Table 1

Mean ± SD values of age, height, weight and body mass index (BMI) of subjects at 0 weeks

Group (n) at 0 weeks

Age (years)

Height (cm)

Weight (kg)

BMI

Strength (30)

56.5 ± 7.6

178.1 ± 6.2

83.9 ± 10.1

26.5 ± 3.0

Endurance (26)

55.5 ± 8.7

176.2 ± 6.1

79.2 ± 10.2

25.5  ± 3.3

Combined (31)

56.9 ± 7.5

177.0 ± 8.0

82.8 ± 12.9

26.3 ± 3.2

Control (21)

56.7 ± 9.9

175.3 ± 6.5

77.5 ± 10.4

25.1 ± 2.2

Strength + combined (61)

56.7 ± 7.5

177.6 ± 7.1

83.4 ± 11.5

26.4 ± 3.1

Experimental design

The participants were tested with the similar test protocols at weeks −2, 0, 10.5 and 21 during the 21-week training study. The participants were carefully familiarized and instructed in the correct performance technique of voluntary strength production of the leg muscles as well as functional- and balance tests during the first laboratory visit before the actual measurements started at week 0. The participants were also strongly encouraged during the actual measurements to make sure that their performance was correct and maximal. During the 21-week training period, both strength and endurance groups trained two times a week, and the combined strength and endurance group trained two times a week for strength and two times a week for endurance in order to study possible interference effects. All group (of 10–12 participants) training sessions were supervised by 1–2 MSc students specialized in the major of science of sport coaching and fitness testing. The participants in the control group were instructed to continue their habitual physical activities as before.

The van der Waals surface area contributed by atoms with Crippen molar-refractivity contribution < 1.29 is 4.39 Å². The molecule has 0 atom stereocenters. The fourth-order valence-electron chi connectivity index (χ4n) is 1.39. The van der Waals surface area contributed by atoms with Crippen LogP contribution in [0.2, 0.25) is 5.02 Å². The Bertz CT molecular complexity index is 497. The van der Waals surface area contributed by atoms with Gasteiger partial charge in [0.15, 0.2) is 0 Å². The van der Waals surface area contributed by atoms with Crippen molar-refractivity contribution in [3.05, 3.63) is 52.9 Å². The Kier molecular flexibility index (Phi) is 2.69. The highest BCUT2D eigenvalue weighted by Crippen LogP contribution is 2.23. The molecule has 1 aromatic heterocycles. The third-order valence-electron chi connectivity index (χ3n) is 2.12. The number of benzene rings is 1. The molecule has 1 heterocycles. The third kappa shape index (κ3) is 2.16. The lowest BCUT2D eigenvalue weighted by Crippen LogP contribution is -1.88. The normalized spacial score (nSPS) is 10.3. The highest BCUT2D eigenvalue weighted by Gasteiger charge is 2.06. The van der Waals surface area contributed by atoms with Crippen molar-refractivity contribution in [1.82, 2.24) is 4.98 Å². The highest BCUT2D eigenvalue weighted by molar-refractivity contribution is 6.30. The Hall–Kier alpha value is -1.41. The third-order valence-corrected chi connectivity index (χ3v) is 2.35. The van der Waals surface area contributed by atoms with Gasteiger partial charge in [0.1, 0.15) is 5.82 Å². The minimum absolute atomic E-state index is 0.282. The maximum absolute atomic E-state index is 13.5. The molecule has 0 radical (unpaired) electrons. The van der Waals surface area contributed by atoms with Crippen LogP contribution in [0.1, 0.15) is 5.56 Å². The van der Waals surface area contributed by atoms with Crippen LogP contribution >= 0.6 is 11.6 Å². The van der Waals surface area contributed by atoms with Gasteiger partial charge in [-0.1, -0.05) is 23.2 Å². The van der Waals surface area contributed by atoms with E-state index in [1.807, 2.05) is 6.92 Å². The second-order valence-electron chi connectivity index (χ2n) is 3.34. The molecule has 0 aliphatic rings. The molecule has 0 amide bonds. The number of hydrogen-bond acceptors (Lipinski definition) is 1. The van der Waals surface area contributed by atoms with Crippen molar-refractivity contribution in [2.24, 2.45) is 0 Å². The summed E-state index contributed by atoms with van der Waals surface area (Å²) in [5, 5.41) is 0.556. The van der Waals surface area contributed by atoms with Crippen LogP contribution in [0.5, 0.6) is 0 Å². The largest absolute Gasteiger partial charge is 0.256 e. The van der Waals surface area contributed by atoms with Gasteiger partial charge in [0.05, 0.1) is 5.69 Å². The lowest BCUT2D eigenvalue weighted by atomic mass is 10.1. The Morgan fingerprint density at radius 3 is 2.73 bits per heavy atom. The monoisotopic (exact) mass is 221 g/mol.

Training protocol

Endurance training

The intensity of endurance training performed on a bicycle ergometer was progressively increased and was based on aerobic performance tests (aerobic and anaerobic threshold) (Häkkinen et al. 2003). The thresholds for endurance training were determined based on respiratory parameters and blood lactate concentrations, as described in detail previously (Aunola and Rusko 1984). Heart rate monitoring was used during the training period, which was divided into three cycles of 7 weeks in duration. During the first training cycle, the participants trained for 30 min under the level of their aerobic threshold in both weekly sessions. Between weeks 5–7 every other training session included 10 min under the level of their aerobic threshold, 10 min between aerobic and anaerobic thresholds and 10 min under the level of their aerobic threshold in order to familiarize participants with higher intensity training. The other of the two weekly training sessions included 30 min of cycling under the level of their aerobic threshold. During the second training cycle, the 45-min session was divided into four loading intervals: 15 min under the level of the aerobic threshold, 10 min between the aerobic–anaerobic thresholds, 5 min above the anaerobic threshold, and 15 min again under the aerobic threshold. The other of the two weekly training sessions was 60 min under the aerobic threshold. The focus of training during the third 7-week cycle was to improve cycling speed and maximal endurance in a 60-min session: 30 min under the aerobic threshold during the whole session altogether, 2 × 10 min between the aerobic anaerobic thresholds, and 2 × 5 min above the anaerobic threshold. Every other training session included 90 min of cycling at a steady pace under the aerobic threshold (Häkkinen et al. 2003; Holviala et al. 2010).

Strength training